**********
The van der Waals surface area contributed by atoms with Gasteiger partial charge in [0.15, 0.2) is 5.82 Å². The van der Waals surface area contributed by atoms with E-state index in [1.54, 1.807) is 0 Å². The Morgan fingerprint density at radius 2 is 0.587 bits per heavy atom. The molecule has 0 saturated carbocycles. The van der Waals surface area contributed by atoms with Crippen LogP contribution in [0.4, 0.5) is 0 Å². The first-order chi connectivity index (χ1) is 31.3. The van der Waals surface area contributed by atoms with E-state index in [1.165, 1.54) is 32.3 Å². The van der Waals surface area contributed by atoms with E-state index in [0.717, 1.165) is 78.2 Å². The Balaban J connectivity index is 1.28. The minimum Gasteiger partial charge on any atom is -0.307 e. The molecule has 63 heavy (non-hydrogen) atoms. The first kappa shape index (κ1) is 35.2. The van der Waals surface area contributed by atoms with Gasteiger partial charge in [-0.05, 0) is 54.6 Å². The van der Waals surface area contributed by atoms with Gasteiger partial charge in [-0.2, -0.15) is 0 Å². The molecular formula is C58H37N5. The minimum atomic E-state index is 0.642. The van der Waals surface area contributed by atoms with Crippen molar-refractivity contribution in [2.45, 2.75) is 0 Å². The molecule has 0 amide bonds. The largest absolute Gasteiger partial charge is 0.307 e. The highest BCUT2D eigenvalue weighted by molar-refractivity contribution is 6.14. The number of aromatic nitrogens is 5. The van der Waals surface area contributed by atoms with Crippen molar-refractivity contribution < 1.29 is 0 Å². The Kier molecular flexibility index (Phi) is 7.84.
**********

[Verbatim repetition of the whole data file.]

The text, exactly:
The van der Waals surface area contributed by atoms with Gasteiger partial charge in [0.15, 0.2) is 5.82 Å². The van der Waals surface area contributed by atoms with E-state index in [1.54, 1.807) is 0 Å². The Morgan fingerprint density at radius 2 is 0.587 bits per heavy atom. The molecule has 0 saturated carbocycles. The van der Waals surface area contributed by atoms with Crippen LogP contribution in [0.4, 0.5) is 0 Å². The first-order chi connectivity index (χ1) is 31.3. The van der Waals surface area contributed by atoms with E-state index in [1.165, 1.54) is 32.3 Å². The van der Waals surface area contributed by atoms with E-state index in [0.717, 1.165) is 78.2 Å². The Balaban J connectivity index is 1.28. The minimum Gasteiger partial charge on any atom is -0.307 e. The molecule has 63 heavy (non-hydrogen) atoms. The first kappa shape index (κ1) is 35.2. The van der Waals surface area contributed by atoms with Gasteiger partial charge in [-0.05, 0) is 54.6 Å². The van der Waals surface area contributed by atoms with Gasteiger partial charge in [-0.2, -0.15) is 0 Å². The molecular formula is C58H37N5. The minimum atomic E-state index is 0.642. The van der Waals surface area contributed by atoms with Crippen molar-refractivity contribution in [2.45, 2.75) is 0 Å². The molecule has 0 amide bonds. The largest absolute Gasteiger partial charge is 0.307 e. The highest BCUT2D eigenvalue weighted by molar-refractivity contribution is 6.14. The number of aromatic nitrogens is 5. The van der Waals surface area contributed by atoms with Crippen molar-refractivity contribution < 1.29 is 0 Å². The Kier molecular flexibility index (Phi) is 7.84.